Inverse Relationship Between Gold and Bitcoin is Expanding

By Crypto Bucket

Bitcoin has existed as an uncorrelated asset for a long time. The narrative for much of its existence has been that it is invaluable to the vast majority. It was only of value to a very small group of people. Recent years have created awareness of the cryptocurrency world and demand has risen quickly.

Bitcoin was viewed as an uncorrelated asset by people who did not have all the information. In early 2021, VanEck compiled data that suggested the movements of Bitcoin and other markets were not clear.

It was compared to gold, real estate, and the S&P 500, including other markets. Between 2013 and 2019, no clear pattern was visible when related to Bitcoin. However, there has been a visible shift in these patterns between 2020 and 2021. This is mainly when it was compared to the gold and stock markets.

This change is not an anomaly. It is the status of gold that gives the markets an inverse relationship. Gold is seen as a hedging instrument when the stock market is volatile. An argument comes that the relationship between Bitcoin and gold is shaky at best.

The theory was that investors would treat Bitcoin as a way to store value. This was because there was a downturn in the wider market. This situation would give Bitcoin the same value as gold. However, Bitcoin has previously existed when the economy prospered. This means that the theory was never tested.

Not Digital Gold?

Oliver Renick is an analyst at TC Ameritrade. He argues that Bitcoin is far more relevant to macroeconomic events than gold. He compared Bitcoin to "digital copper" rather than digital gold. His suggestion is that Bitcoin is more like copper. It acts as a “risk-on” asset, while gold is a “risk-off” hedge. It may not be such a good development if Bitcoin is seen in the same eyes like gold. This will greatly reduce its trading potential.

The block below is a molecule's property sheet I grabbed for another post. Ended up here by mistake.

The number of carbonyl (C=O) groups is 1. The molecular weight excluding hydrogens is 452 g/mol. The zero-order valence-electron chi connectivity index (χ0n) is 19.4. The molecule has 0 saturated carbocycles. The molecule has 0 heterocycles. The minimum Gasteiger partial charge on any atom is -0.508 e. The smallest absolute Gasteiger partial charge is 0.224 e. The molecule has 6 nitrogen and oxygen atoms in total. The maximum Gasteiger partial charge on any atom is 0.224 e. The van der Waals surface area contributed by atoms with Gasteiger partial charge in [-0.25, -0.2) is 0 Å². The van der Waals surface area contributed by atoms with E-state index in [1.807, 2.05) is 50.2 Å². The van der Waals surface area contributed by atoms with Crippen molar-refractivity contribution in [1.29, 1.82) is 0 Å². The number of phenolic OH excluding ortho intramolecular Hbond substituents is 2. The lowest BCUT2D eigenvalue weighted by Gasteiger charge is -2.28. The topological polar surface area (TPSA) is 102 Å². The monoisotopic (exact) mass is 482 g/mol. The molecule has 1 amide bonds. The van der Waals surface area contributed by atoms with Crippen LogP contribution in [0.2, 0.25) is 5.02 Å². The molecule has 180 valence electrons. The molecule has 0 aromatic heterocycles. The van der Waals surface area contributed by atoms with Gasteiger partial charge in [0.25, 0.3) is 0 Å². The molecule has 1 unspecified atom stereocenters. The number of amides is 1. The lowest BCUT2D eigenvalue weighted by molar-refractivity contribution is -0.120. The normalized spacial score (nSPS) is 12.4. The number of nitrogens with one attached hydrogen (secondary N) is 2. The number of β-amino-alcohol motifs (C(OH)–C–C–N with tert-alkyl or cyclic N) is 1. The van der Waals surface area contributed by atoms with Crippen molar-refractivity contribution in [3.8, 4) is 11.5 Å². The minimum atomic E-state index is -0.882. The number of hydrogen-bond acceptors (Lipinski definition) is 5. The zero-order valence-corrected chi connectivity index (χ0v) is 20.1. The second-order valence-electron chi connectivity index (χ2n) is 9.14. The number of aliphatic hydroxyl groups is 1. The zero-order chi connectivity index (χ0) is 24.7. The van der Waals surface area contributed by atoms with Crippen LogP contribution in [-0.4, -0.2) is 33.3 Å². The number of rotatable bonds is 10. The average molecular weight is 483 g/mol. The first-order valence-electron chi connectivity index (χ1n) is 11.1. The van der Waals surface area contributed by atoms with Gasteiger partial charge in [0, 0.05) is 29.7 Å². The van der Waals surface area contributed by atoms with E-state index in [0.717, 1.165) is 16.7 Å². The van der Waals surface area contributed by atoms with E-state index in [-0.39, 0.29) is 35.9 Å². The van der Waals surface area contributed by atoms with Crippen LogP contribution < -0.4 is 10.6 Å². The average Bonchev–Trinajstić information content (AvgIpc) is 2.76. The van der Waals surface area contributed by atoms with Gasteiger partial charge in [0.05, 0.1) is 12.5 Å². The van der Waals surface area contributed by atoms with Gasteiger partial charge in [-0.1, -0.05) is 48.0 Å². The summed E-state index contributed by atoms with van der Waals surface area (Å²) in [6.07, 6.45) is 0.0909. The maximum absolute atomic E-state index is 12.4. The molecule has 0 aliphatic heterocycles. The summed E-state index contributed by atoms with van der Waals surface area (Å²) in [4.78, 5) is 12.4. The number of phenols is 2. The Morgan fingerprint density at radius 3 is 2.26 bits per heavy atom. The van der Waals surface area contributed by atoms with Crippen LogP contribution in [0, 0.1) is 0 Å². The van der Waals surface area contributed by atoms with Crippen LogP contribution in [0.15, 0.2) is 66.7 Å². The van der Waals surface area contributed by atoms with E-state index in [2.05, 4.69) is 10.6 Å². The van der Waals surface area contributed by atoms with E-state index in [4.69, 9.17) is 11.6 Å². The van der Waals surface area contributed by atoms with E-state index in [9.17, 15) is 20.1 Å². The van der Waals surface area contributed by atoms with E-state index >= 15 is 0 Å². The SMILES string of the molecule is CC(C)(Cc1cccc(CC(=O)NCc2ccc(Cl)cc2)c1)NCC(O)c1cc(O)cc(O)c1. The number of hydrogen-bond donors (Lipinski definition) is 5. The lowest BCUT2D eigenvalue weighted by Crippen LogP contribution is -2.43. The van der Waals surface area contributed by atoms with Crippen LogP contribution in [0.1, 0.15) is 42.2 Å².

Market demand seems to show a negative correlation between gold and Bitcoin. In May 2021, there was a May sell-off in the crypto markets. It might have pushed fleeing investors to buy more yellow metal.

When related to the stock markets, Bitcoin seems to be taking a different turn. The last 2 years or so have strengthened the argument. It is believed that Bitcoin is correlated to the stock markets. It also suggests that the bond could become stronger.

There was a cryptocurrency Black Thursday when the stock markets started to fall. This happened in March 2020. This was because of the widespread uncertainty regarding COVID-19. More recently, investor uncertainty has led to Bitcoin’s volatility in price action.

What’s Tying BTC to Stock Prices?

There are numerous factors that explain why Bitcoin is compared to the stock markets. These include;

the meme stocks movement. This began with GameStop in February. It came back around AMC shares and caused waves in the stock trading world.

a new generation of digital-savvy investors. These bridge the gap between crypto and stocks. They explain why there’s a rise in the correlation between gold and Bitcoin.

the inflow of institutional funds to crypto. The “uncorrelated” no longer makes sense. If both markets get to a point where they have the same participants, the items have to be correlated.